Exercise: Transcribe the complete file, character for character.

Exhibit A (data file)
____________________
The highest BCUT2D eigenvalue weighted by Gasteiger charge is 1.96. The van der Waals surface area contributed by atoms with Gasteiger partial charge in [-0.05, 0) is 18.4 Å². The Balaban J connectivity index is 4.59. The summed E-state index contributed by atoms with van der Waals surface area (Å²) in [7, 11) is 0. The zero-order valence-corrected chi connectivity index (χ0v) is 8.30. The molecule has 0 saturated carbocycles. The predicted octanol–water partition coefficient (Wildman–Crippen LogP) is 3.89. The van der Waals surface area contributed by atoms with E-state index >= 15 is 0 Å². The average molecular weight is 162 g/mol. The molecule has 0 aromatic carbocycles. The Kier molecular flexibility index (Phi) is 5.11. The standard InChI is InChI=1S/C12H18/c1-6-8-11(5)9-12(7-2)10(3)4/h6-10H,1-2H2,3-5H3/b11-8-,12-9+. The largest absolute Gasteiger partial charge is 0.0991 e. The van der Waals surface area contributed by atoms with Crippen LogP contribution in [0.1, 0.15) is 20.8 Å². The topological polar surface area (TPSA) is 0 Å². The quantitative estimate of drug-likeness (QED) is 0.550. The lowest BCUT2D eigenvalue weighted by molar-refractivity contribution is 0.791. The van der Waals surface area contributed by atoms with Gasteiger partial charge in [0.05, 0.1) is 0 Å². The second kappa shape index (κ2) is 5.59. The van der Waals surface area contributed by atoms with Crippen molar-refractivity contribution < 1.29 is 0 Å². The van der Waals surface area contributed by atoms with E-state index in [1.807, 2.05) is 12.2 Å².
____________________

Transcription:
The highest BCUT2D eigenvalue weighted by Gasteiger charge is 1.96. The van der Waals surface area contributed by atoms with Gasteiger partial charge in [-0.05, 0) is 18.4 Å². The Balaban J connectivity index is 4.59. The summed E-state index contributed by atoms with van der Waals surface area (Å²) in [7, 11) is 0. The zero-order valence-corrected chi connectivity index (χ0v) is 8.30. The molecule has 0 saturated carbocycles. The predicted octanol–water partition coefficient (Wildman–Crippen LogP) is 3.89. The van der Waals surface area contributed by atoms with E-state index >= 15 is 0 Å². The average molecular weight is 162 g/mol. The molecule has 0 aromatic carbocycles. The Kier molecular flexibility index (Phi) is 5.11. The standard InChI is InChI=1S/C12H18/c1-6-8-11(5)9-12(7-2)10(3)4/h6-10H,1-2H2,3-5H3/b11-8-,12-9+. The largest absolute Gasteiger partial charge is 0.0991 e. The van der Waals surface area contributed by atoms with Crippen LogP contribution in [0.1, 0.15) is 20.8 Å². The topological polar surface area (TPSA) is 0 Å². The quantitative estimate of drug-likeness (QED) is 0.550. The lowest BCUT2D eigenvalue weighted by molar-refractivity contribution is 0.791. The van der Waals surface area contributed by atoms with Gasteiger partial charge in [0.05, 0.1) is 0 Å². The second kappa shape index (κ2) is 5.59. The van der Waals surface area contributed by atoms with Crippen molar-refractivity contribution < 1.29 is 0 Å². The van der Waals surface area contributed by atoms with E-state index in [1.807, 2.05) is 12.2 Å².